As the world begins to look towards strategies to ensure the implementation of Goal 16, Transparency International’s new report, released today, Civil Society Participation, Public Accountability and the UN Convention Against Corruption shows that civil society actors have long been at the forefront of efforts to promote and protect human rights through their work to fight corruption.

Right to information campaigners have made headlines across the world for their activities in shining the light of transparency on public corruption; whistleblowers and their civil society supporters have taken risks to expose and prosecute corruption. Activists from India to Dominican Republic to Mexico have famously used the right to information to access documents from their governments proving public corruption in welfare distribution, access to basic public services and the award of infrastructure contracts.

The dark side of the success civil society has had fighting for people’s rights has resulted in increasing persecution and resistance from entrenched government and private sector interests. As the new report illustrates, anti-corruption organisations across diverse jurisdictions are being targeted.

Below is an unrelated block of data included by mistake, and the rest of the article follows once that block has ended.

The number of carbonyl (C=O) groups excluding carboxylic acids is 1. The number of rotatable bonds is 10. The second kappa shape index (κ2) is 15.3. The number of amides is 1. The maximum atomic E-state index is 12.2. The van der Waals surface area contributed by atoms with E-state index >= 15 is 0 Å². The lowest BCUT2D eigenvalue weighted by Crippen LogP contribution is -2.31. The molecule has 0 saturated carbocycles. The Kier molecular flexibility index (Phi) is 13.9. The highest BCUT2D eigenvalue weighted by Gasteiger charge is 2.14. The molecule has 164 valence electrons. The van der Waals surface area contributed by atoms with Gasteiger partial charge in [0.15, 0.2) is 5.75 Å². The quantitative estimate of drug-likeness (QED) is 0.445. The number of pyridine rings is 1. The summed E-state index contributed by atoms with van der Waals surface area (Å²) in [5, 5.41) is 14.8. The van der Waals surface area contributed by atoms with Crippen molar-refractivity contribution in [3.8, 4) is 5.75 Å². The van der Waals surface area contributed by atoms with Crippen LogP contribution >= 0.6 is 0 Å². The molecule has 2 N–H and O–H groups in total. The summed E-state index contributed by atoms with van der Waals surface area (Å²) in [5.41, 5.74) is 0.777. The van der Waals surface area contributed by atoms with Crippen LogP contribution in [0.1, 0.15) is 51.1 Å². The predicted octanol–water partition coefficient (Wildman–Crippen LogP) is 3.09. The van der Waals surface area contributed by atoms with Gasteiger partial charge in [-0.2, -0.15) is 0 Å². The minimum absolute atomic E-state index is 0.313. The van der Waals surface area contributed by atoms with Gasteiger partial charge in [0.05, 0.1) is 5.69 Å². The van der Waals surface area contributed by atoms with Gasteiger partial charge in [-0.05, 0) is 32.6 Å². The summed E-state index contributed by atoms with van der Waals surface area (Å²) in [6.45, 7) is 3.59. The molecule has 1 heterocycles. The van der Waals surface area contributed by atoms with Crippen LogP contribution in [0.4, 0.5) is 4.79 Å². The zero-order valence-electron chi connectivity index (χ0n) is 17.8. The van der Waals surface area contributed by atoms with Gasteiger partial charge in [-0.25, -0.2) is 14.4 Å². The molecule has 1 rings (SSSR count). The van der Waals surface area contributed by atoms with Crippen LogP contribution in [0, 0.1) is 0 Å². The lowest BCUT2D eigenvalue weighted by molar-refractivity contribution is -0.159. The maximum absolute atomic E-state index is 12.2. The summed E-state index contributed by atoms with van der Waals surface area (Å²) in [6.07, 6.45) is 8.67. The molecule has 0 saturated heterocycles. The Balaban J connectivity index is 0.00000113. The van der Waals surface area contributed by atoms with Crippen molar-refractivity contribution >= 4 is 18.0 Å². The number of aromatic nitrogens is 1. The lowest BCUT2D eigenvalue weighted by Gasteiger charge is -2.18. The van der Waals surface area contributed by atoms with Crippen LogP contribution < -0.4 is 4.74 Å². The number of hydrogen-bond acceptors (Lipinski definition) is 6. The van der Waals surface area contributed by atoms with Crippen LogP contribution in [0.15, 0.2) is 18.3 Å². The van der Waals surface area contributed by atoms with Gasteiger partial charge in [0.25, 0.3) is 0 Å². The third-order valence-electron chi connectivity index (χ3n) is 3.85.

In Kuwait and Russia, for example, governments have attempted to shut down non-governmental organisations (NGOs), including Transparency International chapters, working on corruption on national security grounds.

In Cambodia and Venezuela, tough laws have been passed which will likely have the effect of severely restricting the ability of anti-corruption bodies to establish and operate in-country.

The UN Special Rapporteur’s 2015 Situation of Human Rights Defenders report said: “Defenders working on governance issues, promoting transparency and accountability on the part of States, and combating corruption are among the most at-risk groups of defenders, subject to relentless harassment and multiple types of threats and attacks … These defenders reported governments’ reluctance to protect them, due to the numerous political and economic interests at stake.”

The media have been a crucial partner in the fight against corruption, taking on serious personal risk to expose wrong-doing at the highest political levels. Since 1992, 477 journalists have been killed for investigation corruption and human rights abuses, according to the Committee to Protect Journalists.